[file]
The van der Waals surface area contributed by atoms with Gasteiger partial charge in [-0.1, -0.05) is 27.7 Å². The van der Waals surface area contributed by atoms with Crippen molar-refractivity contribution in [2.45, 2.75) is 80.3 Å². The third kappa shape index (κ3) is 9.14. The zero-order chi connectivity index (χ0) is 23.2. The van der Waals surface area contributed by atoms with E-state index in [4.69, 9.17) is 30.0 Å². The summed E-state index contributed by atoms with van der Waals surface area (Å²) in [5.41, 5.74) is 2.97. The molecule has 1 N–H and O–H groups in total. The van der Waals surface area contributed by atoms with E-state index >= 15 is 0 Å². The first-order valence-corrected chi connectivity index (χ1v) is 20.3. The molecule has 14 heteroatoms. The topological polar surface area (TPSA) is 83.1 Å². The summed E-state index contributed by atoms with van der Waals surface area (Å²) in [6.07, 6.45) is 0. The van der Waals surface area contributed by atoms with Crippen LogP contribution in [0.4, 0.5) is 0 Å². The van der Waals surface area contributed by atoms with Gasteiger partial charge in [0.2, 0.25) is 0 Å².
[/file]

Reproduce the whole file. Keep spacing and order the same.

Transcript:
The van der Waals surface area contributed by atoms with Gasteiger partial charge in [-0.1, -0.05) is 27.7 Å². The van der Waals surface area contributed by atoms with Crippen molar-refractivity contribution in [2.45, 2.75) is 80.3 Å². The third kappa shape index (κ3) is 9.14. The zero-order chi connectivity index (χ0) is 23.2. The van der Waals surface area contributed by atoms with E-state index in [4.69, 9.17) is 30.0 Å². The summed E-state index contributed by atoms with van der Waals surface area (Å²) in [5.41, 5.74) is 2.97. The molecule has 1 N–H and O–H groups in total. The van der Waals surface area contributed by atoms with E-state index >= 15 is 0 Å². The first-order valence-corrected chi connectivity index (χ1v) is 20.3. The molecule has 14 heteroatoms. The topological polar surface area (TPSA) is 83.1 Å². The summed E-state index contributed by atoms with van der Waals surface area (Å²) in [6.07, 6.45) is 0. The van der Waals surface area contributed by atoms with Crippen LogP contribution in [0.4, 0.5) is 0 Å². The van der Waals surface area contributed by atoms with Gasteiger partial charge in [0.2, 0.25) is 0 Å².